Rege
 

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Discussion Starter · #9 · (Edited)
It is most likely the water heater is building pressure when heating water after you shower. Many communities require backflow preventers causing the pressure to build in your plumbing system. Some regulators even have them built in so you may have one and not know it. To compensate install an expansion tank anywhere it is convent in the cold water side of the system. Just make sure any valve between the water heater and the expansion tank is normally open.


Rege
hmmmm, that might explain why yesterday I would run the shower and not find pressure built up immediately after turning water off but then a bit later pressure had built.

I will investigate more - thx!

edited to add:

pressure at hot water tank after shower was 150.

Yikes!!

Flushed a toilet and it dropped to 50.

will look into installing expansion tank.
 

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Expansion tank

It is most likely the water heater is building pressure when heating water after you shower. Many communities require backflow preventers causing the pressure to build in your plumbing system. Some regulators even have them built in so you may have one and not know it. To compensate install an expansion tank anywhere it is convent in the cold water side of the system. Just make sure any valve between the water heater and the expansion tank is normally open.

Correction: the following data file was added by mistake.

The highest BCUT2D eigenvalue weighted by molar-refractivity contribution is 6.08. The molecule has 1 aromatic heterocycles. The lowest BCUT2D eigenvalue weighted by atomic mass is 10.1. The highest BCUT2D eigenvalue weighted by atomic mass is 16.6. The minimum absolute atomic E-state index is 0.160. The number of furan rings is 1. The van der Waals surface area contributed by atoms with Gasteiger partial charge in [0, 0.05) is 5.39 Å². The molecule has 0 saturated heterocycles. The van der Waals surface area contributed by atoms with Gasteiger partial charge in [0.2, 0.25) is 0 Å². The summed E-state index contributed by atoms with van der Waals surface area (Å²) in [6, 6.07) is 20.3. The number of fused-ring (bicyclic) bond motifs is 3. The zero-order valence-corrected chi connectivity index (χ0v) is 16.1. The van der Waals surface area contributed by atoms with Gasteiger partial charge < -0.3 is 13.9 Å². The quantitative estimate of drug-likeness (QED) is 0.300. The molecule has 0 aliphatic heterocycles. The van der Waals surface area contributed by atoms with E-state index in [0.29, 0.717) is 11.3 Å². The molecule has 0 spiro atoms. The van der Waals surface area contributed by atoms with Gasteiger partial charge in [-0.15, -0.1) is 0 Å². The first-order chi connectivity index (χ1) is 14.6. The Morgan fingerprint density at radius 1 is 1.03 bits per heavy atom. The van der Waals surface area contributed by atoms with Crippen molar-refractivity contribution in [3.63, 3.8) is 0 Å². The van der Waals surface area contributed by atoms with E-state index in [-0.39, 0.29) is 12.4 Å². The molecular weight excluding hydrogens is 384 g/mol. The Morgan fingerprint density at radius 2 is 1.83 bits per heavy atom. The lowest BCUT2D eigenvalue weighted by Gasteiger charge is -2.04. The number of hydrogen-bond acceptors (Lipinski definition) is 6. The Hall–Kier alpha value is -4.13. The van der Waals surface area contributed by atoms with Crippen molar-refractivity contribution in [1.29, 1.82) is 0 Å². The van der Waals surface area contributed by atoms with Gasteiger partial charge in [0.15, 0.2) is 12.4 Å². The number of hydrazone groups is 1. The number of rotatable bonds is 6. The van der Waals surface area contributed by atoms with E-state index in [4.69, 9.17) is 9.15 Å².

Rege
When I moved into my new house several years ago the relief valve on the hot water tank was lifting
Called the plumber and he said due to the back flow preventer on the main it was causing relief valve to pop.
Installed simple little x tank on main line and valve has not popped in 20 years.
 

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If you have 150 psi at the wh & the t&p isn't opening. I would replace it.. at 150 psi the t& p should be wide open.. You can install expansion tank..



I won't say it didn't or can't happen . But,I have never seen expansion of 100 psi from a wh
 

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I think you will find relief valves set to pop at around 190. Water pressure at 150 is not all that uncommon so relief valves would need to be above that to be useful. Where I live it the water comes in at 135 to 145. Check the rating on the relief valve before you replace it. I think you will find 150 psi is not enough to pop it.

Rege
 

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Kenmac is correct. I did some checking and residential relief valves should be set to pop at 150 PSI or 190 degrees Fahrenheit so if your pressure is getting above 150 and the valve is not releasing it should in fact be replaced as kenmac says in his above post.
 

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I use watts brand. (Residental). They are set at 150 psi & 210 deg. Most will start to drip at around 140 - 145 psi & 200-205 deg.